During a lymphatic massage the pressure is applied first in the areas of the lymph nodes in a slow sweeping motion.  Then the massage is shifted upstream of the lymph nodes and pressure is applied in the direction of the lymph channels towards the lymph note that was just drained.  This sequence is repeated multiple times in the same area and the progresses to the next part of the body.  The lymph node clusters are located behind the knee, the front of the thigh near the groin, behind the elbow, the armpit, and in multiple areas around the neck.  The techniques are painless while being performed and many times the patient will be instructed on how to perform self massage at home.  In our office we also incorporate drainage of the central nervous system cerebrospinal fluid by doing cranial sacral therapy.  Cranial Sacral Therapy is a method which restores the normal rhythmic movements that occur during breathing which facilitate cerebrospinal spinal fluid flow and lymphatic drainage of the central nervous system.  During a cranial sacral treatment gentle tugging and pressing procedures are done on the head and sacrum to optimizes normal motion during breathing.


Creative Writing for Pain Control

Creative Writing

Creative writing for pain control is a powerful tool to disconnect stressful thoughts from affecting your body.  Holding on to thought patterns which you are usually not even aware of can have detrimental effects on your wellbeing.  Our minds tend to cycle thoughts without us being aware of them.  Thoughts are very powerful on the nervous system and can have both positive and negative effects.  Problems arise when you are cycling negative thoughts resulting in heightening of the stress response in your nervous system.  The stress response releases many chemical mediators and activates our fight or flight nervous system.  When the stress response keeps running for long periods of time we start to exhibit anxiety, panic attacks, obsessive compulsive thoughts, and pain.  In my practice of Chiropractic I see the relationship of stress and pain on a daily basis.  The majority of my patients are not coming in for a traumatic injury.  They usually state that the pain just came on slowly over time and now they can no longer deal with it.  Chiropractic is a very effective method of treating pain in most cases but I find some patients that I treat respond slow to care or come back for flare ups of pain.  I introduce the Creative Writing techniques to people who are in obvious need of stress reduction as a part of their care.  The response when followed daily is amazing not just in their pain but in the feeling of peace attained by purging the cycling thoughts from the mind.

After discussing the basis as I just did above I hand my patients a pad of legal paper an give them the following instructions.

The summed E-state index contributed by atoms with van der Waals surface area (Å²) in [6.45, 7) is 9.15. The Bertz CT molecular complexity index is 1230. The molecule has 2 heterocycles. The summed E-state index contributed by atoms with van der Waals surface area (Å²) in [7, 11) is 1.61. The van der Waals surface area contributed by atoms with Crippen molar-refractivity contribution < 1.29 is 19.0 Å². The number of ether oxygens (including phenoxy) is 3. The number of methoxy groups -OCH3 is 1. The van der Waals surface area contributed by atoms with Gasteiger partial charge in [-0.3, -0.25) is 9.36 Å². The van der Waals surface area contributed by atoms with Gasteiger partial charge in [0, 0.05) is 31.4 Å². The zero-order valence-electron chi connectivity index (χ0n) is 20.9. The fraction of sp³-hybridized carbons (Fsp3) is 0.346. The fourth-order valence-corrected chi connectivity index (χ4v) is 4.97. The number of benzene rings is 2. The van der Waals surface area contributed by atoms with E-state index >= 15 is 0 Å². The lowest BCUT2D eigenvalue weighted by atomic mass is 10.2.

Start a routine of creative writing. Creative writing can provide a temporary distraction, while also improving your mood and decreasing anxiety. Why? Because it takes your mind off of the immediate problems and harmful thoughts that would otherwise engulf you. Journaling, and other forms of creative writing, can provide a safe place for you to let go of any bottled emotions and obsessive thought patterns. You can experience genuine self-expression through writing, without fear of judgment or over-analysis. Whether you realize it or not, you’re sharing a piece of yourself when you participate in the creative process. So when you sit down to write, it will bring out the background thoughts driving your stress.

Use this pad of paper to start writing down your thoughts.  Every day spend 15-30 minutes writing any thought that comes to mind. It is important to do this on paper and not an electronic device.  The pen and paper method will keep your writing connected to you only.  It can be as simple as “I feel hungry”, “I am concerned about my meeting at work today”, “is my pain a sign of something more wrong with me”.  As you practice this daily routine you will find it easy to perform and the writing will flow very easily. You will find this practice will decrease your stress and pain in a very short time.  I recommend doing this everyday even when you are feeling calm.  Life is always adding new stress and this exercise can be your outlet to let go of obsessive thoughts and patterned behaviors.

When you are done writing do not reread what you wrote or analyze what you wrote.  Fold it up then rip it into pieces and throw it out. I find that after I am done writing I feel a sense of peace.

I also encourage them to spend a little time after writing to do deep breathing exercises after they have cleared their mind of current thoughts they are cycling.  Focusing on slow inhalations and controlled exhalations.  Taking the time to focus their awareness on their body and surroundings.

  • Notice different sounds or smells in the room.
  • Notice the feeling of your clothes on your body.
  • Notice how thoughts randomly float into and out of awareness.
  • Notice tension of muscles in the face and let them relax.